She is walking alone.
Normally, she would be quite scared; who knew what wickedness lurks in the dark alleys between the buildings? The streetlamps flicker feebly, adding to the eeriness of the whole town in its nightly slumber.
However, she is not scared.
In fact, she is not at all worried for her safety. Although she finds this fact slightly disturbing, her lack of fear is not unwelcome as it allows her to keep her head and think without having her perception of her surroundings warped by the chemically-induced high that comes with being scared.
The dimness of the streets forces her to use her other senses—her ears pick up even the quietest of noises, like the scurrying of rats a few meters to her right, and her nose detects the subtle smell of the wild flora that have taken over the walls of empty buildings.
She is in what remains of the red-light district, which would have been bustling with life at this time of night. Unspeakable acts invented by twisted men and women to satisfy the ungodly desires of individuals bored with the humdrum of everyday life used to be committed at every corner of these few blocks. This should have caused her a little unease; the very path she is taking was tread by people whose purpose here was to test the limits of human imagination and physical capabilities—in grotesque and sick ways.
A sudden rustling behind her makes her stop suddenly. She turns around and fluidly positions her body into a defensive stance, with her left foot behind her for leverage and her hands balled into fists in front of her face and chest. She is half crouching and ready to engage into a fight at the slightest provocation.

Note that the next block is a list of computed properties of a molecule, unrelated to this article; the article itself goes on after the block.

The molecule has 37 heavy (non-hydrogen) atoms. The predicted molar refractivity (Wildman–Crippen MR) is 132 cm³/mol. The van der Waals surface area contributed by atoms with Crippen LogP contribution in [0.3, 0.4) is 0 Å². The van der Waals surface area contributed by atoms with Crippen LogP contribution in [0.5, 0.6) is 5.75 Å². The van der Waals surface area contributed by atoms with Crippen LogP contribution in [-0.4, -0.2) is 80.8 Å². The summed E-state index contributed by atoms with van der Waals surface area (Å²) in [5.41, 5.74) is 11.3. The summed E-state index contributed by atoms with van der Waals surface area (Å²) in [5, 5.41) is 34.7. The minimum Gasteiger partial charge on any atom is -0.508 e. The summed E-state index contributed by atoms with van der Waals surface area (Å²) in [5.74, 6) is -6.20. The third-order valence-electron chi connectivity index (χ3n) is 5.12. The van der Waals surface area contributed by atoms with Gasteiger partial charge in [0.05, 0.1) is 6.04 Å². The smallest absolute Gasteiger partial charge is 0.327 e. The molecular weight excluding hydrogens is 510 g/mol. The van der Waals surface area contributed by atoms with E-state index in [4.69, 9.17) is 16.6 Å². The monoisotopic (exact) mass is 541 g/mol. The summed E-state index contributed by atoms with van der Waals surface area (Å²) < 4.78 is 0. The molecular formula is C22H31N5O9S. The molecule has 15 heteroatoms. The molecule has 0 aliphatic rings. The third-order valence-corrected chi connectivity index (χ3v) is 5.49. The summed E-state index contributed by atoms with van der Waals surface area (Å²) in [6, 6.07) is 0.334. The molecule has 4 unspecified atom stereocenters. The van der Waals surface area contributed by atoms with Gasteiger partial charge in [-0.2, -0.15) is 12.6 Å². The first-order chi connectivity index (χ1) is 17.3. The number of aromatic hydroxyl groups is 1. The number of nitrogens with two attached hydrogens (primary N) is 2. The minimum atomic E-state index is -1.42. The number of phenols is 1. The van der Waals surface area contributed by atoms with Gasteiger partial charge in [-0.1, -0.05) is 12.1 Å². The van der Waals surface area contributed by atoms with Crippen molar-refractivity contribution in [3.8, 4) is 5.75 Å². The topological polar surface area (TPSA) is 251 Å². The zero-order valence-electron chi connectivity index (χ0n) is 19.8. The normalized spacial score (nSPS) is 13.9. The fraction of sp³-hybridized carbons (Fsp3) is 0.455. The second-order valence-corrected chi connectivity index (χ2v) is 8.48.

She strains her ears, trying to identify any hint of a provocation—beast or human alike. However, nothing sounds out of the ordinary and she waits for a few more seconds until she resumes walking in the other direction. Nonetheless, this false alarm has succeeded in making her restless and a little more wary of where she is.
The government has reduced this district, once known as the Zone, to nothing more than a few blocks of abandoned buildings and piles of garbage. This is exactly the kind of thing they would do—take money away from the schools and use it instead to abolish a full-fledged economic system, albeit an unorthodox one. Although the acts committed here were not applauded per se, but at least the people that worked here were able to sustain themselves. No one really knows what happened to them and frankly, no one really cares. The legislation passing was quite surprising—so many members of the municipal government were known beneficiaries of the services offered in the red-light district. This is evidence that their political reputation is more important and besides, if they really wanted to, they can get that service elsewhere.
She is almost at the edge of the Zone, on Wellmere Street.
She still kind of feels uneasy, as if there is someone following her. She steals quick glances behind her, afraid of both looking as if she has something to hide and missing something from which she actually needs to hide.
She turns onto another street, intent on getting out of the Zone as fast as possible. She might have found it quite amusing that she entered the Zone musing about how unafraid she was and is leaving it being very worried, had she not been this worried. This is why those that worked here never came out the same—if they came out at all.